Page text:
While doctors introduce the COVID-19 vaccine to the public, one report suggests that ancestry could play a role in its effectiveness.

In a recent study by the Massachusetts Institute of Technology titled “Predicted Cellular Immunity Population Coverage Gaps for SARS-CoV-2 Subunit Vaccines and their Augmentation by Compact Peptide Sets,” researchers found that close to 10% of Asian participants didn’t respond as well to the vaccine as whites (0.5%).

According to David Gifford, MIT professor and senior author of the report, which used artificial intelligence and machine learning to test a COVID vaccine similar to those worked on by Moderna, AstraZeneca and Pfizer, this means the various vaccines might not work as well for people of Black and Asian ancestry.

Gifford, along with PhD students Ge Liu and Brandon Carter, used a new machine learning based approach for improving the vaccine’s effectiveness among certain populations by adding a small number of additional COVID-19 peptides to a given dose of the augmented vaccine. Those vaccines use components from other vaccines that have been known to cause cellular immune system responses in COVID-19 patients.

According to the report, if you add 5 to 20% more peptides to a dose, it improves the vaccine’s effectiveness by 100% in the whole population.

In a statement, Gifford said the vaccine injection should go on as planned, but the medical world should continue its research to guarantee the success of the vaccines.

“Our work shows that clinical trials need to carefully consider ancestry in their study designs to ensure that efficacy is measured across an appropriate population,” said MIT professor and senior author David Gifford. “While we should proceed with the current vaccines, there needs to be further research and planning if they are found to not be as effective or durable as expected in all populations.”

Questioning the success of the vaccine isn’t just relegated to MIT professors. A recent survey on race and health by The Undefeated and the Kaiser Family Foundation found that almost half of the Black people surveyed said they won’t take it (22% “probably not” and 27% “definitely not”). When asked for reasons as to why they wouldn’t get the vaccine, 39% of white people said they don’t want it or need it and Black people cited safety concerns (39%) and lack of trust (35%). With a history of medical mistreatment and the Tuskegee Experiment in the recent past, some would suggest that Black people are justified in their distrust of the vaccine.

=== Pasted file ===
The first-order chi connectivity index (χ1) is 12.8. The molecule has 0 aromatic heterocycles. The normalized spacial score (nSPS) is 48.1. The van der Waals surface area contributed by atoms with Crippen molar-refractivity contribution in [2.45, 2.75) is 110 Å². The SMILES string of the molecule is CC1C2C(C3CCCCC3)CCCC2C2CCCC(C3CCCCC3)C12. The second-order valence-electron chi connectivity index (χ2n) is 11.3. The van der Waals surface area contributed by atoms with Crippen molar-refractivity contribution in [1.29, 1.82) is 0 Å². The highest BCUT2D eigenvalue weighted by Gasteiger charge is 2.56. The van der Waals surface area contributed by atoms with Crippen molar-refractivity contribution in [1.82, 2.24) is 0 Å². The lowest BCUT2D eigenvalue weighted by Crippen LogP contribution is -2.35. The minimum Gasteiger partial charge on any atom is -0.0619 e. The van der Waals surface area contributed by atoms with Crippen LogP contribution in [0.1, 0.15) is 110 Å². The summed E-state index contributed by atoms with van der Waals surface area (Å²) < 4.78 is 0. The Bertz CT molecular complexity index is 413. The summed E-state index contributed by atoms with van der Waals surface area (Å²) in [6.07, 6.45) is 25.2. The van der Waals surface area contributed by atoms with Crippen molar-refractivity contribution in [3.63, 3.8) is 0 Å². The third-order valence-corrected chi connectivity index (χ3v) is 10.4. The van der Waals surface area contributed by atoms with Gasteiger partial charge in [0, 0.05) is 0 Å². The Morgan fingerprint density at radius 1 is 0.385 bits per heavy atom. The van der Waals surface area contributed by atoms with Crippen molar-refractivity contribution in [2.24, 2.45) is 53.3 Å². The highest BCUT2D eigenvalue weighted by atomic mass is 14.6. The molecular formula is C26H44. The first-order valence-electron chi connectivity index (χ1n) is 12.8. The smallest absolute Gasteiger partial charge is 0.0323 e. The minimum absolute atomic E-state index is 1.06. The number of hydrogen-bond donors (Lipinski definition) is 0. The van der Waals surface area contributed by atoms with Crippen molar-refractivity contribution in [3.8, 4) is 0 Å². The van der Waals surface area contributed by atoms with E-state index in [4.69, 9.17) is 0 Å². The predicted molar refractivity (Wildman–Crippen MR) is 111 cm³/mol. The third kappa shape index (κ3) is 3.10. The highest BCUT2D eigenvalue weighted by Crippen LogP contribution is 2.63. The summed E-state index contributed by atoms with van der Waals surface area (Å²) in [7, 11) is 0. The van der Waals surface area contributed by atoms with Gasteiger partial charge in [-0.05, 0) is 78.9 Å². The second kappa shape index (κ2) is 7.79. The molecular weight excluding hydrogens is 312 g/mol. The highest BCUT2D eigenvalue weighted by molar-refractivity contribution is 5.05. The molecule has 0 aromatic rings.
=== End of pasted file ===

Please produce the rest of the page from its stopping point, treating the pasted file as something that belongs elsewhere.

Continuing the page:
Some of the people surveyed said that they needed to see White House Coronavirus Task Force member Dr. Anthony Fauci take the vaccine on live television and then come back three days later (still in good shape) in order to trust the vaccine.

This week, Fauci participated in a conversation with the Black Coalition Against COVID, a group made up of Black doctors, leaders, academics and religious figures, urging the community to take the vaccine seriously and get it when it’s available. Fauci cited statistics from the Center for Disease Control and Prevention that show that Black people are almost three times more likely to die from the coronavirus once they’re infected.

“I, myself, will be perfectly comfortable with taking the vaccine and I will recommend it for my family,” said Fauci.

While the country awaits potential vaccine injections, locally, elected officials are calling for New York State Gov. Andrew Cuomo and state congressional representatives to send whatever aid is available to help New Yorkers while a vaccine awaits.